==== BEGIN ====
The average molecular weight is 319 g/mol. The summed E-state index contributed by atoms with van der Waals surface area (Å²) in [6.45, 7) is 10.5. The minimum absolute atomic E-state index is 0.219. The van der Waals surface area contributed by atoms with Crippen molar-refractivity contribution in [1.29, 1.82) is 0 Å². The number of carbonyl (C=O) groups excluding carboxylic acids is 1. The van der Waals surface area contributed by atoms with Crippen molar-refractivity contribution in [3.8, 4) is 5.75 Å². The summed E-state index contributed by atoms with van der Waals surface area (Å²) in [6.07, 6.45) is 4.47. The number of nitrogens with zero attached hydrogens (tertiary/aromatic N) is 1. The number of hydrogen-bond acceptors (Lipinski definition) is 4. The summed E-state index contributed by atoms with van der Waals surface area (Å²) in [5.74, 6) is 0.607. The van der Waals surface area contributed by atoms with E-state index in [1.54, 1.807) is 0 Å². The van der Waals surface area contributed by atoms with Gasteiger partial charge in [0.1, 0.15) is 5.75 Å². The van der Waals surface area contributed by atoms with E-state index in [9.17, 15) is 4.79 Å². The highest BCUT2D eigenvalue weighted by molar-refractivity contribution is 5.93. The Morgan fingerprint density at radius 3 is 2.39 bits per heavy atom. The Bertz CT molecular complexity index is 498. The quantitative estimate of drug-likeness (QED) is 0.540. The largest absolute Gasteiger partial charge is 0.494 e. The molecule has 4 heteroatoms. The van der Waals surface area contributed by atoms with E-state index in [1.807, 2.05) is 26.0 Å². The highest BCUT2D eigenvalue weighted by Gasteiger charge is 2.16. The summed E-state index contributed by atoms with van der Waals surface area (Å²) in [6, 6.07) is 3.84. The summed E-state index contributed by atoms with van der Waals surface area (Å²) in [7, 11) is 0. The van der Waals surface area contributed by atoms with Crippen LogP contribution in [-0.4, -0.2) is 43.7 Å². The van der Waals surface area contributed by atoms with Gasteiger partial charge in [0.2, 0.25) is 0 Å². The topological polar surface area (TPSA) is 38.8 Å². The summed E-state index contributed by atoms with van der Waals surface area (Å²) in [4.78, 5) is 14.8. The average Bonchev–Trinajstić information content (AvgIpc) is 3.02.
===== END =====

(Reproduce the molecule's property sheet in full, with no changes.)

The average molecular weight is 319 g/mol. The summed E-state index contributed by atoms with van der Waals surface area (Å²) in [6.45, 7) is 10.5. The minimum absolute atomic E-state index is 0.219. The van der Waals surface area contributed by atoms with Crippen molar-refractivity contribution in [1.29, 1.82) is 0 Å². The number of carbonyl (C=O) groups excluding carboxylic acids is 1. The van der Waals surface area contributed by atoms with Crippen molar-refractivity contribution in [3.8, 4) is 5.75 Å². The summed E-state index contributed by atoms with van der Waals surface area (Å²) in [6.07, 6.45) is 4.47. The number of nitrogens with zero attached hydrogens (tertiary/aromatic N) is 1. The number of hydrogen-bond acceptors (Lipinski definition) is 4. The summed E-state index contributed by atoms with van der Waals surface area (Å²) in [5.74, 6) is 0.607. The van der Waals surface area contributed by atoms with E-state index in [1.54, 1.807) is 0 Å². The van der Waals surface area contributed by atoms with Gasteiger partial charge in [0.1, 0.15) is 5.75 Å². The van der Waals surface area contributed by atoms with E-state index in [9.17, 15) is 4.79 Å². The highest BCUT2D eigenvalue weighted by molar-refractivity contribution is 5.93. The Morgan fingerprint density at radius 3 is 2.39 bits per heavy atom. The Bertz CT molecular complexity index is 498. The quantitative estimate of drug-likeness (QED) is 0.540. The largest absolute Gasteiger partial charge is 0.494 e. The molecule has 4 heteroatoms. The van der Waals surface area contributed by atoms with E-state index in [1.807, 2.05) is 26.0 Å². The highest BCUT2D eigenvalue weighted by Gasteiger charge is 2.16. The summed E-state index contributed by atoms with van der Waals surface area (Å²) in [6, 6.07) is 3.84. The summed E-state index contributed by atoms with van der Waals surface area (Å²) in [7, 11) is 0. The van der Waals surface area contributed by atoms with Crippen LogP contribution in [-0.4, -0.2) is 43.7 Å². The van der Waals surface area contributed by atoms with Gasteiger partial charge in [0.2, 0.25) is 0 Å². The topological polar surface area (TPSA) is 38.8 Å². The summed E-state index contributed by atoms with van der Waals surface area (Å²) in [4.78, 5) is 14.8. The average Bonchev–Trinajstić information content (AvgIpc) is 3.02.